Additionally, the county government has collaborated with KNP, providing them with machines and support for brick and cabro production.
The county intends to purchase these materials to pave roads and streets.
In the plenary session, Raveenthiran Vivekanantharasa, a lecturer at The Open University of Sri Lanka, virtually presented his talk on Strengthening the responsiveness of TVETs towards sustainable development.
According to Mr. Vivekanantharasa, through TVETs encompasses both initial skills and development and various forms of real skills and upskilling.
Thus, through TVETs, youths are reskilling and upskilling in various countries.
TVETs are connected with three domains: technology, learning, and work, and are connected to sustainable development.
According to the United Nations Organization for Education, Science, and Culture (UNESCO), “TVET is considered a value-added portion of a general education that integrates technology, sciences, practical skills, attitudes, understanding, and information relating to employment in different economic and social sectors.”
They also keep pace with technology, people are more adapted to technology through the concept of TVETs, which are used for self-development.
Another importance of TVETs is economic development, which is connected with sustainable development.
TVETs bridge the skills gap in the workforce and provide real opportunities and lifelong learning.
According to Mr. Vivekanantharasa, quality education in TVETs can lead to sustainable development because it’s connected with three main ideas: knowledge and understanding, skills and application, and values and attributes.
He revealed that TVETs also face some challenges, like inadequate learning facilities, problematic industry linkage, and lack of enough trained TVET teachers’ skill development.
Linking TVET graduates to industry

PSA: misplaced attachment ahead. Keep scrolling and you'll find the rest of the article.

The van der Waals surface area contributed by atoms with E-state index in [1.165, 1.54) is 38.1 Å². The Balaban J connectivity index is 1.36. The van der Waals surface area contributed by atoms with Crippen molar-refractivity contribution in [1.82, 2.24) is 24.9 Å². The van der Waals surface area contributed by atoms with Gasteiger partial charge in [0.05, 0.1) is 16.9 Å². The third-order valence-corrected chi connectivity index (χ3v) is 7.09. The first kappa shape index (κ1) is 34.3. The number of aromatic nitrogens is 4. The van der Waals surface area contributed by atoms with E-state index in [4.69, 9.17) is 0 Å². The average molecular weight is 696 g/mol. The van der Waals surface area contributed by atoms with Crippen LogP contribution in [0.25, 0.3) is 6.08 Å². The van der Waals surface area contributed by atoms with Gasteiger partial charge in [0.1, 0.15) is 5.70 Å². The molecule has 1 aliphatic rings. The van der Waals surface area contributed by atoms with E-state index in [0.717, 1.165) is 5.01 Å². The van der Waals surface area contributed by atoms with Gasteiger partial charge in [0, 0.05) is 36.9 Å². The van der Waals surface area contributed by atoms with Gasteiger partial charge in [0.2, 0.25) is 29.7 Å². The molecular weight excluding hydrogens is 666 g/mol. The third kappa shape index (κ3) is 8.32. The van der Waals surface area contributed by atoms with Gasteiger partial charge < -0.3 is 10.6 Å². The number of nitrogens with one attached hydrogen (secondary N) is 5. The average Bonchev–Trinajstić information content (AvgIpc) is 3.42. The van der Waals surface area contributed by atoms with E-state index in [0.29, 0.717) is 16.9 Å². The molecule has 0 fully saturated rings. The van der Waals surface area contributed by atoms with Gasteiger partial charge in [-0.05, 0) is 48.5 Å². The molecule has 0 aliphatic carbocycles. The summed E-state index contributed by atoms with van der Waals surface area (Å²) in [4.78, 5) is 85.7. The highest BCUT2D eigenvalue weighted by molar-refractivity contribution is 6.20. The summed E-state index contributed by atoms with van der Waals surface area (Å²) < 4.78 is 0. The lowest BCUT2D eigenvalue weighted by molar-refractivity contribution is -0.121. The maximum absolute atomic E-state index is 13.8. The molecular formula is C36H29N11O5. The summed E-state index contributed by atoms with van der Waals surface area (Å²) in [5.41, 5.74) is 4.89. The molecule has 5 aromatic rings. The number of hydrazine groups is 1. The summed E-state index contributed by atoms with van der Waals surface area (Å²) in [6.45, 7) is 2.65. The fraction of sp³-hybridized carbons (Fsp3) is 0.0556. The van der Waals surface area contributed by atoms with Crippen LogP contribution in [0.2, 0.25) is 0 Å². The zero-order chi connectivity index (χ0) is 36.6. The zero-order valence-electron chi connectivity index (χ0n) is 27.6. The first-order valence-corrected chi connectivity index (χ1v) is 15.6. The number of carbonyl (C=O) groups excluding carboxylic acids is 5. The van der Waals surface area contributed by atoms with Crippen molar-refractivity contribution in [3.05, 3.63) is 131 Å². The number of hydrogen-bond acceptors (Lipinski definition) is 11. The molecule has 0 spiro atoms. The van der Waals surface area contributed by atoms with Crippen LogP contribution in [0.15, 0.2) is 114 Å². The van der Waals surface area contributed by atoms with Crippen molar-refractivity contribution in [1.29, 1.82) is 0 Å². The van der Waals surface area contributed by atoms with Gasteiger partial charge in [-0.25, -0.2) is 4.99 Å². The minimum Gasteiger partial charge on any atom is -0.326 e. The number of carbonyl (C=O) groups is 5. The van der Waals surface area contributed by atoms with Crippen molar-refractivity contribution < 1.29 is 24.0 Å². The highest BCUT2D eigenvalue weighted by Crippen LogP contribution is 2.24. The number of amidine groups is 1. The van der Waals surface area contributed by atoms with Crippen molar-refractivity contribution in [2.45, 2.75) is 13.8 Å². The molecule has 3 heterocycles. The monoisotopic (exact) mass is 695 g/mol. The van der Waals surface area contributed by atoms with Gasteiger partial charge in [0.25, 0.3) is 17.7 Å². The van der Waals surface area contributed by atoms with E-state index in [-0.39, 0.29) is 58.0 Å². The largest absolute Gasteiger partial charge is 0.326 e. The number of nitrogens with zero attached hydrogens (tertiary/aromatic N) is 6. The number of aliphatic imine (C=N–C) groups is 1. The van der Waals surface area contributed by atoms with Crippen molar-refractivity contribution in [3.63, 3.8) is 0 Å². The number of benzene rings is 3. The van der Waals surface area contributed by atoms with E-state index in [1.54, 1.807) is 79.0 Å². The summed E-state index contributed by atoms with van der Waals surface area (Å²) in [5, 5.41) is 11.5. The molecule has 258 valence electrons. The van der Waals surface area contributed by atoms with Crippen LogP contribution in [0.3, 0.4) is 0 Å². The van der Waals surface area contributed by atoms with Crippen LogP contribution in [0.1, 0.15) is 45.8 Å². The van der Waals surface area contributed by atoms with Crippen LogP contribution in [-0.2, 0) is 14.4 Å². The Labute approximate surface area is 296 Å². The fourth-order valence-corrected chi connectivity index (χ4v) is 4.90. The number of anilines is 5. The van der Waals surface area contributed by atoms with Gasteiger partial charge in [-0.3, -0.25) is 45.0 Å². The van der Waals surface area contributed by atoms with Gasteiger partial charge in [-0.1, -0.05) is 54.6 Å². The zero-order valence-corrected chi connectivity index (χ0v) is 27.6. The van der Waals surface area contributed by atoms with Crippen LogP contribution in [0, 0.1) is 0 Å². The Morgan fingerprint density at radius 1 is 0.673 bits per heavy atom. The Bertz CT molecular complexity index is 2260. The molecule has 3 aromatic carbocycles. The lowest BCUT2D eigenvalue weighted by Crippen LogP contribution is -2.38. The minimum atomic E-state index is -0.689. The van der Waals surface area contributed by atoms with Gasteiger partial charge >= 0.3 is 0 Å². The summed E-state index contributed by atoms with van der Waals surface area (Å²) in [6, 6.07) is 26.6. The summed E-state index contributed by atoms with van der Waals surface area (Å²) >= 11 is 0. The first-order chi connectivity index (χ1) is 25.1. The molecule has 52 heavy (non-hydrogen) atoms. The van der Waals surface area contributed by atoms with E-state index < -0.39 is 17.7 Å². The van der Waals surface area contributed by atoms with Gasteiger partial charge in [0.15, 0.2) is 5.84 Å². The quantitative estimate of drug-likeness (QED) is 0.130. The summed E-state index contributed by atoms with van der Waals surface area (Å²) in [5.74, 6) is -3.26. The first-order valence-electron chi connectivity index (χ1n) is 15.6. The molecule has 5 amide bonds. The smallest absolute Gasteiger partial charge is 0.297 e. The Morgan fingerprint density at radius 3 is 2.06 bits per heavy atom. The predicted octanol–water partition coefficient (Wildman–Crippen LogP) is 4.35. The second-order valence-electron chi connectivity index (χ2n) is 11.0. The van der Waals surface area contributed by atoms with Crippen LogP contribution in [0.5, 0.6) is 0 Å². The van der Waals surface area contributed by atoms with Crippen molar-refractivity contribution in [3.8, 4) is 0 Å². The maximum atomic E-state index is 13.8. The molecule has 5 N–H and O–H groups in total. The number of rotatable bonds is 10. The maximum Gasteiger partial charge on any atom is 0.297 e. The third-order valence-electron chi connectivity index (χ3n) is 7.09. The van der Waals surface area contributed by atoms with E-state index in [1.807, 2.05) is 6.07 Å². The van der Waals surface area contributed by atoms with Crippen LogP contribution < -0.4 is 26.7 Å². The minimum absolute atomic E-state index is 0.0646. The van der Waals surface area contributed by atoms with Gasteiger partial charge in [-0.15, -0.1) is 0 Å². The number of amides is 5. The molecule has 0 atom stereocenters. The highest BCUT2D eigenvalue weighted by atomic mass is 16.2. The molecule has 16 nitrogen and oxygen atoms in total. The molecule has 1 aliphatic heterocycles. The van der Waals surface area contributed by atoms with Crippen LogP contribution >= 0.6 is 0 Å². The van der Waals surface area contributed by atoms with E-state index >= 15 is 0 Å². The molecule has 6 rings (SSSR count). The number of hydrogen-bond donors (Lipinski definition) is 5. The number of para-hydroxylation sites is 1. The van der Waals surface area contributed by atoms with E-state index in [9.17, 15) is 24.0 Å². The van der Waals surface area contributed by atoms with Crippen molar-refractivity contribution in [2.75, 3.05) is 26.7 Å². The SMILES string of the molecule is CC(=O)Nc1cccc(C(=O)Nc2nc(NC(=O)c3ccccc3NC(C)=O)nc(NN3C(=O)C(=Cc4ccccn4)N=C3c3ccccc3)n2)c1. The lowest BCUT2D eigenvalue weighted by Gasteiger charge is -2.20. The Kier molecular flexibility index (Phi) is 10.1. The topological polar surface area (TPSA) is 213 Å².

According to Stephen Kang’ara, Partnership Manager at Generation Programme, Kenya, the conversation surrounding TVETs and their role in producing skilled, competitive, and adaptable graduates has been prominent in the last two decades.
Mr. Kang’ara states, “Global statistics show that in the most developed countries, TVETs have played a critical role in job creation.”
He emphasizes that over one million youths enter the labor market annually, and TVETs should focus on properly packaging the learners to produce a sufficient quantity and quality of graduates.
This is crucial because employers are seeking graduates with quality skills and competencies that they can demonstrate to potential employers.
To enable employment, TVETs should ensure that their programs are relevant and address market needs through quality training.
This can be achieved by integrating soft skills, essential employability skills, and technical skills.
TVETs should also organize career mentorship programs with industries.
Industries, on the other hand, have a role to play by offering job opportunities to graduates, providing career talks to trainees, participating in the training process through curriculum development and review, and sharing industry information and emerging trends.
Mr. Kang’ara emphasizes the need for TVETs and industries to form partnerships.
Additionally, the government should fund TVETs adequately.
Nyakoe George, the conference Coordinator, thanked all delegates for making this year’s conference a success.
He noted that all cross-cutting themes in the conference were well covered by various stakeholders. He assured everyone of many more better conferences to come next year.
Tom Olango, Regional TVET Director, and the Chief Guest at the closing ceremony, thanked KNP for ensuring that international conferences are held there.
He highlighted that it projects the institution positively as a national polytechnic.
Mr. Olango urged the TVET institutions to unite and organize workshops for students to be taught how to write proposals and make presentations during such conferences.
He also encouraged the students to engage with Skills Initiative Africa and connect with them because the project is keen on linking young people in Africa, enabling them to share best practices in their respective countries.